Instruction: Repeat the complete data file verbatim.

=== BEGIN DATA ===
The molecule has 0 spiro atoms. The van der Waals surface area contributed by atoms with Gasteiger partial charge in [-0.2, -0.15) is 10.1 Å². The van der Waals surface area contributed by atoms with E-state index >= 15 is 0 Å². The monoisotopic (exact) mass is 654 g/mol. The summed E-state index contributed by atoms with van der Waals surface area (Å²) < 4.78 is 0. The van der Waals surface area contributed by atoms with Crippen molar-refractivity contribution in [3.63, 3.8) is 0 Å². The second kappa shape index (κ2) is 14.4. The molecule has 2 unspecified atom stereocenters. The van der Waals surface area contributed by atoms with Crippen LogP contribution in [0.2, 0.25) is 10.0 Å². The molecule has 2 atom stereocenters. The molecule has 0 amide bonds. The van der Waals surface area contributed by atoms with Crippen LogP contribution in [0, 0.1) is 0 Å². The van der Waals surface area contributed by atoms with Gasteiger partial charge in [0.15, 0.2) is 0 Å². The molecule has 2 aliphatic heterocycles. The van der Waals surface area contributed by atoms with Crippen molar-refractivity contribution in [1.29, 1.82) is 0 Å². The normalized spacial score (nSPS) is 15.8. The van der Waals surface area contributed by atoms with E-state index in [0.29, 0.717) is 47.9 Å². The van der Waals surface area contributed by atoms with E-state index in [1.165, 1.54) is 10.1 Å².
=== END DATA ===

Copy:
The molecule has 0 spiro atoms. The van der Waals surface area contributed by atoms with Gasteiger partial charge in [-0.2, -0.15) is 10.1 Å². The van der Waals surface area contributed by atoms with E-state index >= 15 is 0 Å². The monoisotopic (exact) mass is 654 g/mol. The summed E-state index contributed by atoms with van der Waals surface area (Å²) < 4.78 is 0. The van der Waals surface area contributed by atoms with Crippen molar-refractivity contribution in [3.63, 3.8) is 0 Å². The second kappa shape index (κ2) is 14.4. The molecule has 2 unspecified atom stereocenters. The van der Waals surface area contributed by atoms with Crippen LogP contribution in [0.2, 0.25) is 10.0 Å². The molecule has 2 atom stereocenters. The molecule has 0 amide bonds. The van der Waals surface area contributed by atoms with Crippen LogP contribution in [0, 0.1) is 0 Å². The van der Waals surface area contributed by atoms with Gasteiger partial charge in [0.15, 0.2) is 0 Å². The molecule has 2 aliphatic heterocycles. The van der Waals surface area contributed by atoms with Crippen molar-refractivity contribution in [1.29, 1.82) is 0 Å². The normalized spacial score (nSPS) is 15.8. The van der Waals surface area contributed by atoms with E-state index in [0.29, 0.717) is 47.9 Å². The van der Waals surface area contributed by atoms with E-state index in [1.165, 1.54) is 10.1 Å².